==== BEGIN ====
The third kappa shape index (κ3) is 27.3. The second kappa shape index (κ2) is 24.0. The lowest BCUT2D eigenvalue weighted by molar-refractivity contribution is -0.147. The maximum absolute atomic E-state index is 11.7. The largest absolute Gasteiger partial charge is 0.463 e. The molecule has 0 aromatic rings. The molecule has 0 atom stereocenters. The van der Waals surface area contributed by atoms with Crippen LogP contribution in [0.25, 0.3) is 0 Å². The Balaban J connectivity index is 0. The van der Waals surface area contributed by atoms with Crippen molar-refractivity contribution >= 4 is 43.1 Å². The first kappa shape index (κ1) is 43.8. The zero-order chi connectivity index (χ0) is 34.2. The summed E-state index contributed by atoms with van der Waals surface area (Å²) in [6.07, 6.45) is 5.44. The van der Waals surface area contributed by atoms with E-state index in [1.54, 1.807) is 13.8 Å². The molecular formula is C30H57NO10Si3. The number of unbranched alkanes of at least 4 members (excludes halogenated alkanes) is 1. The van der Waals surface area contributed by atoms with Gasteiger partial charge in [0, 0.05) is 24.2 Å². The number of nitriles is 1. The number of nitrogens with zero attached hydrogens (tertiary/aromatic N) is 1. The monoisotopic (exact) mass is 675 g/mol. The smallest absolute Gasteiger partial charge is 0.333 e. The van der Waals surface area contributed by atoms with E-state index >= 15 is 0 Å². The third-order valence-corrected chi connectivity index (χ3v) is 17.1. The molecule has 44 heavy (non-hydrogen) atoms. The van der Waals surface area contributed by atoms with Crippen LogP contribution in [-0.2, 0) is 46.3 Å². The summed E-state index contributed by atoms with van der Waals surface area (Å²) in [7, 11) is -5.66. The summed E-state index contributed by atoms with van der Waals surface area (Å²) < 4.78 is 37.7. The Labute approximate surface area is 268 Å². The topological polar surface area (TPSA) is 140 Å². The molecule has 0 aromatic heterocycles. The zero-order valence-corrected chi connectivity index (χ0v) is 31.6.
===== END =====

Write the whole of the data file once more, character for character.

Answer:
The third kappa shape index (κ3) is 27.3. The second kappa shape index (κ2) is 24.0. The lowest BCUT2D eigenvalue weighted by molar-refractivity contribution is -0.147. The maximum absolute atomic E-state index is 11.7. The largest absolute Gasteiger partial charge is 0.463 e. The molecule has 0 aromatic rings. The molecule has 0 atom stereocenters. The van der Waals surface area contributed by atoms with Crippen LogP contribution in [0.25, 0.3) is 0 Å². The Balaban J connectivity index is 0. The van der Waals surface area contributed by atoms with Crippen molar-refractivity contribution >= 4 is 43.1 Å². The first kappa shape index (κ1) is 43.8. The zero-order chi connectivity index (χ0) is 34.2. The summed E-state index contributed by atoms with van der Waals surface area (Å²) in [6.07, 6.45) is 5.44. The van der Waals surface area contributed by atoms with E-state index in [1.54, 1.807) is 13.8 Å². The molecular formula is C30H57NO10Si3. The number of unbranched alkanes of at least 4 members (excludes halogenated alkanes) is 1. The van der Waals surface area contributed by atoms with Gasteiger partial charge in [0, 0.05) is 24.2 Å². The number of nitriles is 1. The number of nitrogens with zero attached hydrogens (tertiary/aromatic N) is 1. The monoisotopic (exact) mass is 675 g/mol. The smallest absolute Gasteiger partial charge is 0.333 e. The van der Waals surface area contributed by atoms with E-state index >= 15 is 0 Å². The third-order valence-corrected chi connectivity index (χ3v) is 17.1. The molecule has 44 heavy (non-hydrogen) atoms. The van der Waals surface area contributed by atoms with Crippen LogP contribution in [-0.2, 0) is 46.3 Å². The summed E-state index contributed by atoms with van der Waals surface area (Å²) in [7, 11) is -5.66. The summed E-state index contributed by atoms with van der Waals surface area (Å²) < 4.78 is 37.7. The Labute approximate surface area is 268 Å². The topological polar surface area (TPSA) is 140 Å². The molecule has 0 aromatic heterocycles. The zero-order valence-corrected chi connectivity index (χ0v) is 31.6.